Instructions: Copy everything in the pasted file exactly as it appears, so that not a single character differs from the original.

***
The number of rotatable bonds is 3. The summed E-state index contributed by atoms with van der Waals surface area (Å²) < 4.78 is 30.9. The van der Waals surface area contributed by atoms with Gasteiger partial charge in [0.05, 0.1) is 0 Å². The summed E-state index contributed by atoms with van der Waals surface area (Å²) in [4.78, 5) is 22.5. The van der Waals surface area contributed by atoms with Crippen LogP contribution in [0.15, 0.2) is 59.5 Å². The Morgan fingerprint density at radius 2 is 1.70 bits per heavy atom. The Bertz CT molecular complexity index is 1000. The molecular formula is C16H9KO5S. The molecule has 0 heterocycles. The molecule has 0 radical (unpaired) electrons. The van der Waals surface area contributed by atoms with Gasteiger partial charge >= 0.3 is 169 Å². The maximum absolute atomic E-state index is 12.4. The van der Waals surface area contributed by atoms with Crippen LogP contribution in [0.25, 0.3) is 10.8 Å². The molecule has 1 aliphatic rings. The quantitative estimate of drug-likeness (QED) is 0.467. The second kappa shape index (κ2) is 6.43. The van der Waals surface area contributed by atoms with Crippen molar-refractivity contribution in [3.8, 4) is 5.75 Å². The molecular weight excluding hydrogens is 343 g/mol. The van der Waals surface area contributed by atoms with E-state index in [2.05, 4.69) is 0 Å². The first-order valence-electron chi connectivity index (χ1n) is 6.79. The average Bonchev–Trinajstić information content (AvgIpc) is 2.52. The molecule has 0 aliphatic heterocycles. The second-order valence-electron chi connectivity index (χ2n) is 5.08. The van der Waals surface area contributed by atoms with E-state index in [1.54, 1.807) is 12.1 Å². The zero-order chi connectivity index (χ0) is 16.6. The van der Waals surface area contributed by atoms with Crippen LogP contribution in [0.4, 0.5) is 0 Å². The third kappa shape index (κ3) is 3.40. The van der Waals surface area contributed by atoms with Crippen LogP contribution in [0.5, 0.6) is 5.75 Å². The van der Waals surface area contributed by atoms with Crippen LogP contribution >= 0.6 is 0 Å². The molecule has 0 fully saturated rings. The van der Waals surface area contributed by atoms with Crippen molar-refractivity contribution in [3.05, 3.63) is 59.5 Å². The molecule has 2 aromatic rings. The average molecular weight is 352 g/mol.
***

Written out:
The number of rotatable bonds is 3. The summed E-state index contributed by atoms with van der Waals surface area (Å²) < 4.78 is 30.9. The van der Waals surface area contributed by atoms with Gasteiger partial charge in [0.05, 0.1) is 0 Å². The summed E-state index contributed by atoms with van der Waals surface area (Å²) in [4.78, 5) is 22.5. The van der Waals surface area contributed by atoms with Crippen LogP contribution in [0.15, 0.2) is 59.5 Å². The Morgan fingerprint density at radius 2 is 1.70 bits per heavy atom. The Bertz CT molecular complexity index is 1000. The molecular formula is C16H9KO5S. The molecule has 0 heterocycles. The molecule has 0 radical (unpaired) electrons. The van der Waals surface area contributed by atoms with Gasteiger partial charge >= 0.3 is 169 Å². The maximum absolute atomic E-state index is 12.4. The van der Waals surface area contributed by atoms with Crippen LogP contribution in [0.25, 0.3) is 10.8 Å². The molecule has 1 aliphatic rings. The quantitative estimate of drug-likeness (QED) is 0.467. The second kappa shape index (κ2) is 6.43. The van der Waals surface area contributed by atoms with Crippen molar-refractivity contribution in [3.8, 4) is 5.75 Å². The molecular weight excluding hydrogens is 343 g/mol. The van der Waals surface area contributed by atoms with E-state index in [2.05, 4.69) is 0 Å². The first-order valence-electron chi connectivity index (χ1n) is 6.79. The average Bonchev–Trinajstić information content (AvgIpc) is 2.52. The molecule has 0 aliphatic heterocycles. The second-order valence-electron chi connectivity index (χ2n) is 5.08. The van der Waals surface area contributed by atoms with E-state index in [1.54, 1.807) is 12.1 Å². The zero-order chi connectivity index (χ0) is 16.6. The van der Waals surface area contributed by atoms with Crippen LogP contribution in [0.4, 0.5) is 0 Å². The third kappa shape index (κ3) is 3.40. The van der Waals surface area contributed by atoms with Crippen LogP contribution in [0.5, 0.6) is 5.75 Å². The van der Waals surface area contributed by atoms with Crippen LogP contribution >= 0.6 is 0 Å². The molecule has 0 fully saturated rings. The van der Waals surface area contributed by atoms with Crippen molar-refractivity contribution in [3.05, 3.63) is 59.5 Å². The molecule has 2 aromatic rings. The average molecular weight is 352 g/mol.